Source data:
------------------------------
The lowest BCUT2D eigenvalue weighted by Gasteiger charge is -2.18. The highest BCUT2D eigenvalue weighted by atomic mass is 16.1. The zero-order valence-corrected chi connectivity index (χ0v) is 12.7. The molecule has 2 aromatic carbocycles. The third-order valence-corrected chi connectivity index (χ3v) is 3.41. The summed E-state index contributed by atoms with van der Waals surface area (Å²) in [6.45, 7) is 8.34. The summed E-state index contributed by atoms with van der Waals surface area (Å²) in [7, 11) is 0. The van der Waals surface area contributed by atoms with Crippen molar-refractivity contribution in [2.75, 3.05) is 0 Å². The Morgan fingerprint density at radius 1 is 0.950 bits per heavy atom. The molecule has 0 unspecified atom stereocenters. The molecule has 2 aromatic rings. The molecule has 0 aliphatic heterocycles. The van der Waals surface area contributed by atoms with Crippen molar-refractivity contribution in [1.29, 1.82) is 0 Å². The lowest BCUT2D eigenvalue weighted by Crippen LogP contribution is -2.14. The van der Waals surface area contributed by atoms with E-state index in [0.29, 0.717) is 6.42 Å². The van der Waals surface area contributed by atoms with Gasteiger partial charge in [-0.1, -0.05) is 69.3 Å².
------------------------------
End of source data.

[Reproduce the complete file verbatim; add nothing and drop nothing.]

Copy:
The lowest BCUT2D eigenvalue weighted by Gasteiger charge is -2.18. The highest BCUT2D eigenvalue weighted by atomic mass is 16.1. The zero-order valence-corrected chi connectivity index (χ0v) is 12.7. The molecule has 2 aromatic carbocycles. The third-order valence-corrected chi connectivity index (χ3v) is 3.41. The summed E-state index contributed by atoms with van der Waals surface area (Å²) in [6.45, 7) is 8.34. The summed E-state index contributed by atoms with van der Waals surface area (Å²) in [7, 11) is 0. The van der Waals surface area contributed by atoms with Crippen molar-refractivity contribution in [2.75, 3.05) is 0 Å². The Morgan fingerprint density at radius 1 is 0.950 bits per heavy atom. The molecule has 0 unspecified atom stereocenters. The molecule has 2 aromatic rings. The molecule has 0 aliphatic heterocycles. The van der Waals surface area contributed by atoms with Crippen molar-refractivity contribution in [1.29, 1.82) is 0 Å². The lowest BCUT2D eigenvalue weighted by Crippen LogP contribution is -2.14. The van der Waals surface area contributed by atoms with E-state index in [0.29, 0.717) is 6.42 Å². The van der Waals surface area contributed by atoms with Gasteiger partial charge in [-0.1, -0.05) is 69.3 Å².